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Untitled I (Portrait)

May Wilson

Contemporary Art

On View: Elizabeth A. Sackler Center for Feminist Art, Northeast (Herstory gallery), 4th floor
At the age of seventy-one, May Wilson left rural Maryland and a decades-long marriage for New York City, where she took up residence at the Chelsea Hotel. Because she was generations older than the avant-garde artists she was drawn to, and being largely self-taught, Wilson acquired the nickname “Grandma Moses of the Underground.” In her Ridiculous Portraits, Wilson collaged ludicrous photo-booth self-portraits onto images she collected from picture postcards, reproductions of famous paintings, mainstream magazines, and soft-core pornography. Produced as personal mementos and often exchanged through the mail with other artists as gifts, her Ridiculous Portraits attacked sexism, ageism, and the cult of beauty with a wry sense of absurdity.
MEDIUM Albumen photograph with glitter and mirrors and red paint
DATES 1966-1967
DIMENSIONS Overall: 13 1/2 x 10 3/4 in. (34.3 x 27.3 cm)  (show scale)
INSCRIPTIONS On the verso of the frame on the backboard, there is a white, pressure-sensitive label adhered at bottom center with the gallery name, address and website printed on it. Also the artist, title and date are printed on it as well as "Mounted photograph, glitter and mirror" and the dimensions.
COLLECTIONS Contemporary Art
ACCESSION NUMBER 2007.11.1
CREDIT LINE Emily Winthrop Miles Fund
RIGHTS STATEMENT © Estate of May Wilson
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CAPTION May Wilson (American, 1905-1986). Untitled I (Portrait), 1966-1967. Albumen photograph with glitter and mirrors and red paint, Overall: 13 1/2 x 10 3/4 in. (34.3 x 27.3 cm). Brooklyn Museum, Emily Winthrop Miles Fund, 2007.11.1. © artist or artist's estate (Photo: , 2007.11.1_PS9.jpg)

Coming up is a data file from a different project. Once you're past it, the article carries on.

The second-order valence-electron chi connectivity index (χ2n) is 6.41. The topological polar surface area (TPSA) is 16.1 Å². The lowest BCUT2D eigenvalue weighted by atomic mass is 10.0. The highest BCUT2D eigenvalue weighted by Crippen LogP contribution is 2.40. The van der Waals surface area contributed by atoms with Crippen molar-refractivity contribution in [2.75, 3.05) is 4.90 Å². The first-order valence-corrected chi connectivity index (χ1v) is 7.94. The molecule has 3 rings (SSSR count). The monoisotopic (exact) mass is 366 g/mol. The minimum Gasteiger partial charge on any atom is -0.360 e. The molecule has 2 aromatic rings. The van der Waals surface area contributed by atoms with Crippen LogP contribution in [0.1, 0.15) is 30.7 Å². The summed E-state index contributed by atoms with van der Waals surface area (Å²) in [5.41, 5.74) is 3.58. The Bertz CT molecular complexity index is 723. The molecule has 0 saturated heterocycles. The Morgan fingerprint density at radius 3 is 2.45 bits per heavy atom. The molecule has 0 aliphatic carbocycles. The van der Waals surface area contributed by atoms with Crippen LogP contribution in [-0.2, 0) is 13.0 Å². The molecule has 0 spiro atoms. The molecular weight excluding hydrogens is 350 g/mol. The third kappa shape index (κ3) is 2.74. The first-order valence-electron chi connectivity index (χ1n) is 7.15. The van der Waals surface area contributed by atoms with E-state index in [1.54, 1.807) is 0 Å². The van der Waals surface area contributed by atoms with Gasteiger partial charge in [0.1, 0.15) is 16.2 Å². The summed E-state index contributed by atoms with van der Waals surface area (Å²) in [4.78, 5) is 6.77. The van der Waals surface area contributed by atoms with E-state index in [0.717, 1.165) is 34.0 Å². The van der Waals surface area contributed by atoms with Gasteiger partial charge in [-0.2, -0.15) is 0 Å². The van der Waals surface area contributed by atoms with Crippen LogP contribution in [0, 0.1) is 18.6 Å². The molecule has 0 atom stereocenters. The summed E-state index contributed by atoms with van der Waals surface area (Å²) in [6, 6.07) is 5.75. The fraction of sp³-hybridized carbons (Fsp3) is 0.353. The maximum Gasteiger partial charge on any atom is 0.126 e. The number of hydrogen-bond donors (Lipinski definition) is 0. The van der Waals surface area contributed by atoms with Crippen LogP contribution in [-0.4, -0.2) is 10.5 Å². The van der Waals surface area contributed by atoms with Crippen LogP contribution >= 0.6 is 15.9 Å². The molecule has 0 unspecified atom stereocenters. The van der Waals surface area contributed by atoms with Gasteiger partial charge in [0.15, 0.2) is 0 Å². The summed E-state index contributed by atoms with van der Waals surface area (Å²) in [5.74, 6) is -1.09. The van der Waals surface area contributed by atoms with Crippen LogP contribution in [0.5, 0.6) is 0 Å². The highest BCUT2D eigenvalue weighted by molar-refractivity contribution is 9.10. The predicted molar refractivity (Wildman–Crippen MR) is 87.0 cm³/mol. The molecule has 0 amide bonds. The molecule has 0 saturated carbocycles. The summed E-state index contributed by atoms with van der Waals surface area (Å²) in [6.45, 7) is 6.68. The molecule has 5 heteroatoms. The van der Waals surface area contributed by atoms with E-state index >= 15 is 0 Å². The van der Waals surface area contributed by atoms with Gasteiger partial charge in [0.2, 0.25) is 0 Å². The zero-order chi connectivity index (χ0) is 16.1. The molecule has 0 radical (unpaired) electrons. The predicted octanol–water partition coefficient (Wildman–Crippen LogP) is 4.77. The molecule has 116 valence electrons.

IMAGE overall, 2007.11.1_PS9.jpg., 2019
"CUR" at the beginning of an image file name means that the image was created by a curatorial staff member. These study images may be digital point-and-shoot photographs, when we don\'t yet have high-quality studio photography, or they may be scans of older negatives, slides, or photographic prints, providing historical documentation of the object.
CATALOGUE DESCRIPTION Marx regarded the replacement of the capitalist order for a classless society as an inevitable result of economic contradictions inherent to capitalism.
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May Wilson (American, 1905-1986). <em>Untitled I (Portrait)</em>, 1966-1967. Albumen photograph with glitter and mirrors and red paint, Overall: 13 1/2 x 10 3/4 in. (34.3 x 27.3 cm). Brooklyn Museum, Emily Winthrop Miles Fund, 2007.11.1. © artist or artist's estate (Photo: , 2007.11.1_PS9.jpg)